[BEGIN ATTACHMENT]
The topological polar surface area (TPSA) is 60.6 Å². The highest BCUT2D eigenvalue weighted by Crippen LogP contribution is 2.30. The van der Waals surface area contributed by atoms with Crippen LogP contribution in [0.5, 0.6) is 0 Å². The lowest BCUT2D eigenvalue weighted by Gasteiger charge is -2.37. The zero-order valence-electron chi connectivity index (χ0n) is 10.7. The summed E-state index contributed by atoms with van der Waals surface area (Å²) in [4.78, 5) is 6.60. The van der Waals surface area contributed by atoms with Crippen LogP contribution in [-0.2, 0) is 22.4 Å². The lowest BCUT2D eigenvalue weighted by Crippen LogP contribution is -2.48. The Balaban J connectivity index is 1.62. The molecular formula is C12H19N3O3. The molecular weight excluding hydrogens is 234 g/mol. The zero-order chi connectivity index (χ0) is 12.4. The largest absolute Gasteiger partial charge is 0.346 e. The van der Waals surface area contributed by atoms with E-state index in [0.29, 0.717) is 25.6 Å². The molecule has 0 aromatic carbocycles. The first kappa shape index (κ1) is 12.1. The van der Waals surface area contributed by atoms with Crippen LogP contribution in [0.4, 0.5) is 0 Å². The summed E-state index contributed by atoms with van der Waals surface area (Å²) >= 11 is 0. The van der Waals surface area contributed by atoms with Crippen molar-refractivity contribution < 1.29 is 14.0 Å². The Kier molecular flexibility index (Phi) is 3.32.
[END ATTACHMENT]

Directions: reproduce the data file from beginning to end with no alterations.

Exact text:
The topological polar surface area (TPSA) is 60.6 Å². The highest BCUT2D eigenvalue weighted by Crippen LogP contribution is 2.30. The van der Waals surface area contributed by atoms with Crippen LogP contribution in [0.5, 0.6) is 0 Å². The lowest BCUT2D eigenvalue weighted by Gasteiger charge is -2.37. The zero-order valence-electron chi connectivity index (χ0n) is 10.7. The summed E-state index contributed by atoms with van der Waals surface area (Å²) in [4.78, 5) is 6.60. The van der Waals surface area contributed by atoms with Crippen LogP contribution in [-0.2, 0) is 22.4 Å². The lowest BCUT2D eigenvalue weighted by Crippen LogP contribution is -2.48. The Balaban J connectivity index is 1.62. The molecular formula is C12H19N3O3. The molecular weight excluding hydrogens is 234 g/mol. The zero-order chi connectivity index (χ0) is 12.4. The largest absolute Gasteiger partial charge is 0.346 e. The van der Waals surface area contributed by atoms with E-state index in [0.29, 0.717) is 25.6 Å². The molecule has 0 aromatic carbocycles. The first kappa shape index (κ1) is 12.1. The van der Waals surface area contributed by atoms with Crippen LogP contribution in [0.4, 0.5) is 0 Å². The summed E-state index contributed by atoms with van der Waals surface area (Å²) >= 11 is 0. The van der Waals surface area contributed by atoms with Crippen molar-refractivity contribution < 1.29 is 14.0 Å². The Kier molecular flexibility index (Phi) is 3.32.